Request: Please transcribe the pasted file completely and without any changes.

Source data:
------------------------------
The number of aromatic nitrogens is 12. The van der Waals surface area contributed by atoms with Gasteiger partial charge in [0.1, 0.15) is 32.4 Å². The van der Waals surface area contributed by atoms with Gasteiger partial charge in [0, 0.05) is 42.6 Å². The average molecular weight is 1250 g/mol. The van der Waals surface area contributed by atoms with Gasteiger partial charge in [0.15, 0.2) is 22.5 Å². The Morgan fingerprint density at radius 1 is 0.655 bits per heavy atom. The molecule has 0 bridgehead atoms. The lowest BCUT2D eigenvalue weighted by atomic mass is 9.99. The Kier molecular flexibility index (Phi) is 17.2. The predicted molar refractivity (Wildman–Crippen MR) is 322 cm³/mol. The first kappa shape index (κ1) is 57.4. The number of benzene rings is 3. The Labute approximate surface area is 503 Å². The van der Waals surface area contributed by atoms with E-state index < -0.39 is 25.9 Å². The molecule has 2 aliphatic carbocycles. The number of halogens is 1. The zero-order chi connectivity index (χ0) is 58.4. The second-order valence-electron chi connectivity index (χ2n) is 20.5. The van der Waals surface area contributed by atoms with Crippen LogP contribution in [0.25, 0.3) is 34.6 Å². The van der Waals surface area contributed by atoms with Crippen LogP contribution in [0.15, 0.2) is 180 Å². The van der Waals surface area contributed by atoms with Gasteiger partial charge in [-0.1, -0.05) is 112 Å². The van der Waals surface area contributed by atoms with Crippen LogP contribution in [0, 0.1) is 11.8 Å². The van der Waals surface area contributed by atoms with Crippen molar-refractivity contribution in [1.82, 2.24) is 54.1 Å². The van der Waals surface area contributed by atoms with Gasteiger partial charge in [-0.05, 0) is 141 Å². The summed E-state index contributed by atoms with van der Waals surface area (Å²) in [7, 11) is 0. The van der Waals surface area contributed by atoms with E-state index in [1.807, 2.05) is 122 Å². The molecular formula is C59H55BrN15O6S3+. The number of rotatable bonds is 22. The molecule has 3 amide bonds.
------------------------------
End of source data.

The number of aromatic nitrogens is 12. The van der Waals surface area contributed by atoms with Gasteiger partial charge in [0.1, 0.15) is 32.4 Å². The van der Waals surface area contributed by atoms with Gasteiger partial charge in [0, 0.05) is 42.6 Å². The average molecular weight is 1250 g/mol. The van der Waals surface area contributed by atoms with Gasteiger partial charge in [0.15, 0.2) is 22.5 Å². The Morgan fingerprint density at radius 1 is 0.655 bits per heavy atom. The molecule has 0 bridgehead atoms. The lowest BCUT2D eigenvalue weighted by atomic mass is 9.99. The Kier molecular flexibility index (Phi) is 17.2. The predicted molar refractivity (Wildman–Crippen MR) is 322 cm³/mol. The first kappa shape index (κ1) is 57.4. The number of benzene rings is 3. The Labute approximate surface area is 503 Å². The van der Waals surface area contributed by atoms with E-state index < -0.39 is 25.9 Å². The molecule has 2 aliphatic carbocycles. The number of halogens is 1. The zero-order chi connectivity index (χ0) is 58.4. The second-order valence-electron chi connectivity index (χ2n) is 20.5. The van der Waals surface area contributed by atoms with Crippen LogP contribution in [0.25, 0.3) is 34.6 Å². The van der Waals surface area contributed by atoms with Crippen LogP contribution in [0.15, 0.2) is 180 Å². The van der Waals surface area contributed by atoms with Gasteiger partial charge in [-0.1, -0.05) is 112 Å². The van der Waals surface area contributed by atoms with Crippen LogP contribution in [0, 0.1) is 11.8 Å². The van der Waals surface area contributed by atoms with Crippen molar-refractivity contribution in [1.82, 2.24) is 54.1 Å². The van der Waals surface area contributed by atoms with Gasteiger partial charge in [-0.05, 0) is 141 Å². The summed E-state index contributed by atoms with van der Waals surface area (Å²) in [7, 11) is 0. The van der Waals surface area contributed by atoms with E-state index in [1.807, 2.05) is 122 Å². The molecular formula is C59H55BrN15O6S3+. The number of rotatable bonds is 22. The molecule has 3 amide bonds.